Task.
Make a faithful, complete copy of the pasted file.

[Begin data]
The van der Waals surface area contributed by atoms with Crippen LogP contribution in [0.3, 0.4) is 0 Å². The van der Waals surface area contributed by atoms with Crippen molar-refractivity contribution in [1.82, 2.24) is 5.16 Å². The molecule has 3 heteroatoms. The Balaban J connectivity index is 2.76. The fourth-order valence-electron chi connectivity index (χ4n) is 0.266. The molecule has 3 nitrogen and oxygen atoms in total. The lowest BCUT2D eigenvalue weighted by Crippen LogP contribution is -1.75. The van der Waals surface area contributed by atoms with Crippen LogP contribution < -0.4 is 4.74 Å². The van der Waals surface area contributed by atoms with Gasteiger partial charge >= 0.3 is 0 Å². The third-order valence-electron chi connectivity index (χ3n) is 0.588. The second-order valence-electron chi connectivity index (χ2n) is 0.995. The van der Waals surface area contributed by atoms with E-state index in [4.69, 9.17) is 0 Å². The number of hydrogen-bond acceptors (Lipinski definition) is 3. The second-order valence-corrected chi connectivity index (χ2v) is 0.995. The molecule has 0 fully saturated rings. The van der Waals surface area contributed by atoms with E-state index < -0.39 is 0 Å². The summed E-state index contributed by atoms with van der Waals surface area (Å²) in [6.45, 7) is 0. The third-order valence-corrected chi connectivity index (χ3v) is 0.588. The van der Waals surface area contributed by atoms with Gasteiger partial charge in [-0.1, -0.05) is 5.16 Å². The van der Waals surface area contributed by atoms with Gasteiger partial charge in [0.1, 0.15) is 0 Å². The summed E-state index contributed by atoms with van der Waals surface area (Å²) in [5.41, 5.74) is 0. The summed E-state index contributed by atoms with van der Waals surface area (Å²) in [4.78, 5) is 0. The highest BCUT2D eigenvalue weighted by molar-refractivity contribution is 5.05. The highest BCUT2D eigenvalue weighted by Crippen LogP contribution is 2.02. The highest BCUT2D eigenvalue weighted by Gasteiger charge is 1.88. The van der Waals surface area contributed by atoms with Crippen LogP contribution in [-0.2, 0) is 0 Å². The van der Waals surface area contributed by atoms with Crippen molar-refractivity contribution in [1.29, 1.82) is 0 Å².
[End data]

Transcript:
The van der Waals surface area contributed by atoms with Crippen LogP contribution in [0.3, 0.4) is 0 Å². The van der Waals surface area contributed by atoms with Crippen molar-refractivity contribution in [1.82, 2.24) is 5.16 Å². The molecule has 3 heteroatoms. The Balaban J connectivity index is 2.76. The fourth-order valence-electron chi connectivity index (χ4n) is 0.266. The molecule has 3 nitrogen and oxygen atoms in total. The lowest BCUT2D eigenvalue weighted by Crippen LogP contribution is -1.75. The van der Waals surface area contributed by atoms with Crippen LogP contribution < -0.4 is 4.74 Å². The van der Waals surface area contributed by atoms with Gasteiger partial charge >= 0.3 is 0 Å². The third-order valence-electron chi connectivity index (χ3n) is 0.588. The second-order valence-electron chi connectivity index (χ2n) is 0.995. The van der Waals surface area contributed by atoms with E-state index in [4.69, 9.17) is 0 Å². The number of hydrogen-bond acceptors (Lipinski definition) is 3. The second-order valence-corrected chi connectivity index (χ2v) is 0.995. The molecule has 0 fully saturated rings. The van der Waals surface area contributed by atoms with E-state index < -0.39 is 0 Å². The summed E-state index contributed by atoms with van der Waals surface area (Å²) in [6.45, 7) is 0. The third-order valence-corrected chi connectivity index (χ3v) is 0.588. The van der Waals surface area contributed by atoms with Gasteiger partial charge in [-0.1, -0.05) is 5.16 Å². The van der Waals surface area contributed by atoms with Gasteiger partial charge in [0.1, 0.15) is 0 Å². The summed E-state index contributed by atoms with van der Waals surface area (Å²) in [5.41, 5.74) is 0. The summed E-state index contributed by atoms with van der Waals surface area (Å²) in [4.78, 5) is 0. The highest BCUT2D eigenvalue weighted by molar-refractivity contribution is 5.05. The highest BCUT2D eigenvalue weighted by Crippen LogP contribution is 2.02. The highest BCUT2D eigenvalue weighted by Gasteiger charge is 1.88. The van der Waals surface area contributed by atoms with Crippen LogP contribution in [-0.2, 0) is 0 Å². The van der Waals surface area contributed by atoms with Crippen molar-refractivity contribution in [1.29, 1.82) is 0 Å².